Here’s How to Increase Your Home Office Deduction
July 8th, 2016 at 9:58 AM
My mission for my clients is simple: Make sure they get the maximum deduction and that it’s totally defensible.
In its “I’m here to help you” publication on home office expense, the IRS state “You can use any reasonable method to determine the business percentage” of your home that you use for business. The IRS Publication then lists 2 commonly used reasonable methods:
- Gross Square Footage. Divide the area ( length multiplied by the width) used for business by the total area of your home or rental unit.
- Number of Rooms. If the rooms in your home or rental unit are all about the same size, you can divide the number of rooms used for business by the total number of rooms.
However, there is a third reasonable method, commonly known as the net-square-footage method that must be considered as well. Under this preferred method you subtract from the gross square footage the footage consumed by:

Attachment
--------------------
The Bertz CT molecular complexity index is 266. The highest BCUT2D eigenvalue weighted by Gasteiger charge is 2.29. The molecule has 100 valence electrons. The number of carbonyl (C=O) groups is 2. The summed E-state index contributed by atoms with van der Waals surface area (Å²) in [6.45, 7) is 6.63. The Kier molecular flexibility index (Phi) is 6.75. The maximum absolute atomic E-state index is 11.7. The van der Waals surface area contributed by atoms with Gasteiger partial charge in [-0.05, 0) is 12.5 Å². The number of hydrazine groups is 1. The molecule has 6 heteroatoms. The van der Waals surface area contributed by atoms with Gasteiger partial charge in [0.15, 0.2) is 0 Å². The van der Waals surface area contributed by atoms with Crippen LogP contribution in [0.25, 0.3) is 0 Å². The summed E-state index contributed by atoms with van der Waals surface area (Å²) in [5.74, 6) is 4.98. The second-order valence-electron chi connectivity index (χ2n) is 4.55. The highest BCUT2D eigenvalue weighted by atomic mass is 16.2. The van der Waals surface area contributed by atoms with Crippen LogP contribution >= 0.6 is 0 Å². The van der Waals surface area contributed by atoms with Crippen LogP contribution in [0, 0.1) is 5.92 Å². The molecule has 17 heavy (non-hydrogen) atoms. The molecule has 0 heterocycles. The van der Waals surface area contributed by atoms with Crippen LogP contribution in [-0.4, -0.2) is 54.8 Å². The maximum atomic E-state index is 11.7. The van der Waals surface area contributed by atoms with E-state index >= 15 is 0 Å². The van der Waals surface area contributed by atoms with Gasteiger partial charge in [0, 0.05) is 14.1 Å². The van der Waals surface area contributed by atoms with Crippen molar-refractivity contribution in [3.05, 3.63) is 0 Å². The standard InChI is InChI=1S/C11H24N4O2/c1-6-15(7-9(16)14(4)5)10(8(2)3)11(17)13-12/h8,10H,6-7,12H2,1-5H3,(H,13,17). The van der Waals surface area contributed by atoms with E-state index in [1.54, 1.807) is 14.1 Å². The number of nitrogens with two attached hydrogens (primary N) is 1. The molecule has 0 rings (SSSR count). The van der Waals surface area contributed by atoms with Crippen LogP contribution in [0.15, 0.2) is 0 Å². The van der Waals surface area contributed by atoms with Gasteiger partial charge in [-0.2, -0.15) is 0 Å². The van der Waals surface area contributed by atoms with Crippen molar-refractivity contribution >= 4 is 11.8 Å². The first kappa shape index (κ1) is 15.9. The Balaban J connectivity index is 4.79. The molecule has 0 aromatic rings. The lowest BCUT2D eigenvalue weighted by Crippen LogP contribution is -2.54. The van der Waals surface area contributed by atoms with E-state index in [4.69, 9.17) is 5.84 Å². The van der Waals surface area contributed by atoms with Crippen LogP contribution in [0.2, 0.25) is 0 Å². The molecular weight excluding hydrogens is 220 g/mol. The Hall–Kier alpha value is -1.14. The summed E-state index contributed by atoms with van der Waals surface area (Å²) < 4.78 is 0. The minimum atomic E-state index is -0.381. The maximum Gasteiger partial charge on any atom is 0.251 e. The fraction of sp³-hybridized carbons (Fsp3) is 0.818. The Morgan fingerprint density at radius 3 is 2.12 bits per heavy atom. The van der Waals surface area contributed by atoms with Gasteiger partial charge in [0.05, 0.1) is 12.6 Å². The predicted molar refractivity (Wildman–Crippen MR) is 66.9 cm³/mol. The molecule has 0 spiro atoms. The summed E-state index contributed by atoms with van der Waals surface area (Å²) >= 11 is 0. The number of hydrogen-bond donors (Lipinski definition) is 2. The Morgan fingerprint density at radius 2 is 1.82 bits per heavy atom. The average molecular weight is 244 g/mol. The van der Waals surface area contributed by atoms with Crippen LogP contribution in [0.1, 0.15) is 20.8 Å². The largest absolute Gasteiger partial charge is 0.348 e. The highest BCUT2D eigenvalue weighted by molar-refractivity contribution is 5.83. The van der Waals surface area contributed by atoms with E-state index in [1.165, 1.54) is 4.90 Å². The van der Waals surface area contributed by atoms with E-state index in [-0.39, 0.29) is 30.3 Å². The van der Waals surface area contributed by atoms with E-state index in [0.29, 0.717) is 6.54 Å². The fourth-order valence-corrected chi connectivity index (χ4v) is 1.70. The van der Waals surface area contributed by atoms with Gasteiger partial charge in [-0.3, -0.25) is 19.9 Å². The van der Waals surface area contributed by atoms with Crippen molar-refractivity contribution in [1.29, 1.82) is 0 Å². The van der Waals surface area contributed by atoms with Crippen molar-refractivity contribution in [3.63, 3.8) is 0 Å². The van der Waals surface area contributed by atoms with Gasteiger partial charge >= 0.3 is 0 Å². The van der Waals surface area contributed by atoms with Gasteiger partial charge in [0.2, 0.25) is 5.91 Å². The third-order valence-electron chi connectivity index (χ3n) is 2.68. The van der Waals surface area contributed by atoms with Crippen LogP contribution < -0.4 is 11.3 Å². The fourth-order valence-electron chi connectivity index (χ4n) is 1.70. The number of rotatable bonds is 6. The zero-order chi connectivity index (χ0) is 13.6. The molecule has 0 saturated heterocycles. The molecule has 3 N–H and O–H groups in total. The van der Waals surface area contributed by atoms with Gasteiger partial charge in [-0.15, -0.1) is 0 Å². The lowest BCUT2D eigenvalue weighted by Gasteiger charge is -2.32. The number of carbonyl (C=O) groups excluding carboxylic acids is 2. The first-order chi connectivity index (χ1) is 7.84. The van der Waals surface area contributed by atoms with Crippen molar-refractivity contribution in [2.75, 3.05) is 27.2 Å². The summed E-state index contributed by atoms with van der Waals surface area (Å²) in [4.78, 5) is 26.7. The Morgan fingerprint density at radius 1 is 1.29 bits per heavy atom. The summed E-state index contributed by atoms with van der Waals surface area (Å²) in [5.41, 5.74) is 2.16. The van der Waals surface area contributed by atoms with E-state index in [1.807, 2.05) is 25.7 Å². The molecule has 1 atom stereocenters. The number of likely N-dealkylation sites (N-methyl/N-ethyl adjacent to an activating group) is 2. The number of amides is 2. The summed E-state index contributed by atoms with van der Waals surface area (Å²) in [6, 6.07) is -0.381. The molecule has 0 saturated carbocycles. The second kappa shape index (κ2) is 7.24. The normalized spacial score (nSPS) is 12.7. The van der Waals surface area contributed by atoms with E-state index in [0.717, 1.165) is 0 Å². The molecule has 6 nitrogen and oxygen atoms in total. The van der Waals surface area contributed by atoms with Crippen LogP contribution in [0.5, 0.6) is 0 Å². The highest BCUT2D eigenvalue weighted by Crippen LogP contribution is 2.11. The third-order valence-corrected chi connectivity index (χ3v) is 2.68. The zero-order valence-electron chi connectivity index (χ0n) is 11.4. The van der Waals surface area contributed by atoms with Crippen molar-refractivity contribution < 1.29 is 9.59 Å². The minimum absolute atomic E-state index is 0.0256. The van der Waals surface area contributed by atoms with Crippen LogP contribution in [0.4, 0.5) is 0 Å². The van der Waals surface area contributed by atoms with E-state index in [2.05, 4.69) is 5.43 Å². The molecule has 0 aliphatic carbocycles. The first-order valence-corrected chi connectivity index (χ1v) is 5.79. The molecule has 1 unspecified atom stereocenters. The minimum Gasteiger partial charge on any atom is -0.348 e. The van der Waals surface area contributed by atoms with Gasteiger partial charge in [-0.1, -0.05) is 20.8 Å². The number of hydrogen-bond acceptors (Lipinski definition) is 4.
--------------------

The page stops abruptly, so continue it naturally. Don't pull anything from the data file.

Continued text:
- outside walls, hallways, bathrooms, stairways, foyers, water heaters and heating & cooling equipment
The result is your net usable square feet. The method increases the business percentage resulting in a larger tax deduction by reducing the denominator in your calculation. This method is also referred to the usable square footage in commercial real estate and cost accounting. In most cases that I have worked in my years as a CPA, this method can add 10-25% to client’s tax deductions for home office expenses that include:
- mortgage interest
- property taxes
- maintenance and repairs
- and depreciation
If you operate your business as a corporation and your corporation reimburses you for the home office deduction, the corporation would benefit from this increased tax deduction.
As with all tax deductions be sure to maintain the proper documentation.